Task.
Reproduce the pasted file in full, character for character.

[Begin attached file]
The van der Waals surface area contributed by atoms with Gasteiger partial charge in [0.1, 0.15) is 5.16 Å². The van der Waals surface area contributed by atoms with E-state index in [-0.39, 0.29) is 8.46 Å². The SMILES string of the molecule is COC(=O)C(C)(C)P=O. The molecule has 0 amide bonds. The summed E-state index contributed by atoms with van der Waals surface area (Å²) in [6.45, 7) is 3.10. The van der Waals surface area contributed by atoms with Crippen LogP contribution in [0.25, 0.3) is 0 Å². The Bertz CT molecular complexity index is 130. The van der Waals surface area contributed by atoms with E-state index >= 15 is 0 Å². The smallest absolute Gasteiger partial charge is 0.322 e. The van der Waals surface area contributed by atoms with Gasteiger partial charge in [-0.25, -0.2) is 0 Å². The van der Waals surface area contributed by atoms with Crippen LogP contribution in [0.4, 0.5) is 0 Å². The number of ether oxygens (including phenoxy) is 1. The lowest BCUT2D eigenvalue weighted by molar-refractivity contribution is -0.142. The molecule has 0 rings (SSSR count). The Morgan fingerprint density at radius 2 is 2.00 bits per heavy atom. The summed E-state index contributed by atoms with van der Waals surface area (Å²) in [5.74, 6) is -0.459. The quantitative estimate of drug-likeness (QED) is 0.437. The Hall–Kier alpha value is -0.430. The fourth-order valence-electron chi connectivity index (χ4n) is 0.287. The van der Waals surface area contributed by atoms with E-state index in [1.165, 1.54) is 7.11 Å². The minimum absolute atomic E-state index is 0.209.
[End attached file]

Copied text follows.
The van der Waals surface area contributed by atoms with Gasteiger partial charge in [0.1, 0.15) is 5.16 Å². The van der Waals surface area contributed by atoms with E-state index in [-0.39, 0.29) is 8.46 Å². The SMILES string of the molecule is COC(=O)C(C)(C)P=O. The molecule has 0 amide bonds. The summed E-state index contributed by atoms with van der Waals surface area (Å²) in [6.45, 7) is 3.10. The van der Waals surface area contributed by atoms with Crippen LogP contribution in [0.25, 0.3) is 0 Å². The Bertz CT molecular complexity index is 130. The van der Waals surface area contributed by atoms with E-state index >= 15 is 0 Å². The smallest absolute Gasteiger partial charge is 0.322 e. The van der Waals surface area contributed by atoms with Gasteiger partial charge in [-0.25, -0.2) is 0 Å². The van der Waals surface area contributed by atoms with Crippen LogP contribution in [0.4, 0.5) is 0 Å². The number of ether oxygens (including phenoxy) is 1. The lowest BCUT2D eigenvalue weighted by molar-refractivity contribution is -0.142. The molecule has 0 rings (SSSR count). The Morgan fingerprint density at radius 2 is 2.00 bits per heavy atom. The summed E-state index contributed by atoms with van der Waals surface area (Å²) in [5.74, 6) is -0.459. The quantitative estimate of drug-likeness (QED) is 0.437. The Hall–Kier alpha value is -0.430. The fourth-order valence-electron chi connectivity index (χ4n) is 0.287. The van der Waals surface area contributed by atoms with E-state index in [1.165, 1.54) is 7.11 Å². The minimum absolute atomic E-state index is 0.209.